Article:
Dozens of National Guard Army and Air Force troops in New Mexico have been deployed after a shortage of teachers and school staff have tested schools’ abilities to continue operations during the coronavirus pandemic.
Many other states and school districts across the country have issued pleas for substitute teachers amid the Omicron surge. However, New Mexico has called upon its National Guard to trade in assignment briefs for lesson plans as they step in to work for school systems in 36 of the state’s 89 school districts.
Approximately 80 service members volunteered to work in local schools. The guard members have been subjected to the required background checks before stepping into the substitute roles. They have also been required to take brief courses necessary for substitute teachers. As substitute teachers, the guard members are not required to learn much about the school’s curriculum. Their primary role is to be attentive to students’ daily learning needs.
Gov. Michelle Lujan Grisham called out the guard to help with the critical shortages in her state. New Mexico has struggled to find enough educators throughout the pandemic, as have many others states across the nation. At least 100 schools in New Mexico had reported closing down for at least one day this school year.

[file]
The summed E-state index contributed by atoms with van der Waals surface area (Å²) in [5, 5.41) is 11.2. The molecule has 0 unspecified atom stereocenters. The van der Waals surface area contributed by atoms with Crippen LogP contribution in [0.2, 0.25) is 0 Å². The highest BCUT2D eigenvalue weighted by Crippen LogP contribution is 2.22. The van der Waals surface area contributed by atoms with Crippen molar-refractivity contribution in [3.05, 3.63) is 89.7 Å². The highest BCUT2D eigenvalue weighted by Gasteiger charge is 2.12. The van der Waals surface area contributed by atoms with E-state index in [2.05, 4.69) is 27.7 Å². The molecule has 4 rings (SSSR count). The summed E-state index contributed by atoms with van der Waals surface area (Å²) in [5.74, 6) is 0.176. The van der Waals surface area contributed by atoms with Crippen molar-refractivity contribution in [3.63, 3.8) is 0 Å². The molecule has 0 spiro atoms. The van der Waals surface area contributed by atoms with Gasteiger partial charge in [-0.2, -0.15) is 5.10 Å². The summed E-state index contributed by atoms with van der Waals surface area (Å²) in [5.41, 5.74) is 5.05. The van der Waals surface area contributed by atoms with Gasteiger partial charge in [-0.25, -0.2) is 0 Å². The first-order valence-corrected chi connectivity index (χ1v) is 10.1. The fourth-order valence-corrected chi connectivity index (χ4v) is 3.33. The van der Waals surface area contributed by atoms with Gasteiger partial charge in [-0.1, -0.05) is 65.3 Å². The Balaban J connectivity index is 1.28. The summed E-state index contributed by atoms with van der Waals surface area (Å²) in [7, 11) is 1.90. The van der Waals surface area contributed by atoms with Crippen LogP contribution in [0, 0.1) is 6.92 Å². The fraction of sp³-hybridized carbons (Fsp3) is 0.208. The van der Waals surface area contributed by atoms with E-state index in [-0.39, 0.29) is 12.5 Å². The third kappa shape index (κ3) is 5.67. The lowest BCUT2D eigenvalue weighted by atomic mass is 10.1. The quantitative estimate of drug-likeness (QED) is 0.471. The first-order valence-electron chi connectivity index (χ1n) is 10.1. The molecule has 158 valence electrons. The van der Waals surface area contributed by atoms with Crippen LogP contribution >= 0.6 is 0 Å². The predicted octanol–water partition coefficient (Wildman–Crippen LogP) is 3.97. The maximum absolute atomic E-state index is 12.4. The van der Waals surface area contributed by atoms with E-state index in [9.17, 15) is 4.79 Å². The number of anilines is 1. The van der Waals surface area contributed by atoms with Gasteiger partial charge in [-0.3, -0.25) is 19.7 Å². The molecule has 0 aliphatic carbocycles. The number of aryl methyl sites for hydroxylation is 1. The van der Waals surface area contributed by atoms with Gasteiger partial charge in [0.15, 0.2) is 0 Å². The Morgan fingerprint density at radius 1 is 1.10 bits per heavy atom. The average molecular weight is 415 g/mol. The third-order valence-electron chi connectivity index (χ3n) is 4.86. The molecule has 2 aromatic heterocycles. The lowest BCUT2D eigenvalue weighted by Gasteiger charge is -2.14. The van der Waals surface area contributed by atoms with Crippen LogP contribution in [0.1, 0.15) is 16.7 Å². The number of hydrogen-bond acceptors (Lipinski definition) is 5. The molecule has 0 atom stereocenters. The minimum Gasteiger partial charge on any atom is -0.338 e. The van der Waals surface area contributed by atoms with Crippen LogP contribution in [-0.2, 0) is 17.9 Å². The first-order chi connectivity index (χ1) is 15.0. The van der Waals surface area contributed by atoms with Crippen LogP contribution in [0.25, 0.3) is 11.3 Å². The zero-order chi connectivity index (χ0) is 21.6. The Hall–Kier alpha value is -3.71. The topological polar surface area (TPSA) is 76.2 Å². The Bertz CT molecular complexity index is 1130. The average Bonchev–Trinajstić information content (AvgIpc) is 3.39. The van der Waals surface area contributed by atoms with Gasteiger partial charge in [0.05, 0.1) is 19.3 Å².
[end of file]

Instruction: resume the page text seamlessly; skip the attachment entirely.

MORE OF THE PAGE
New Mexico also saw a wave of teacher retirements in the fall. There are presently about 1,000 open teaching jobs in the state. Grisham emphasized that the guard deployment is a temporary measure. New Mexico is currently working to strengthen the teaching workforce and school staff through increased pay and other benefits.
Army National Guard Spc. Michael Stockwell has been one of those deployed as a substitute teacher. His previous assignments have included patrol at the Southern border and serving as a guard to the New Mexico state capitol during times of political tension.
Currently, Stockwell helps students with assignments at Alamogordo High School.
“You can’t act Army with these kids. You can’t speak the same way you would with another soldier with these kids. You can’t treat them the same way. You have to be careful with corrective actions,” he told reporters.
Most of the deployed guards have been utilized by smaller school districts throughout the state.
Despite requests, Santa Fe and Albuquerque, two of the largest school districts, did not receive any soldiers as the deployments have prioritized smaller, rural school districts.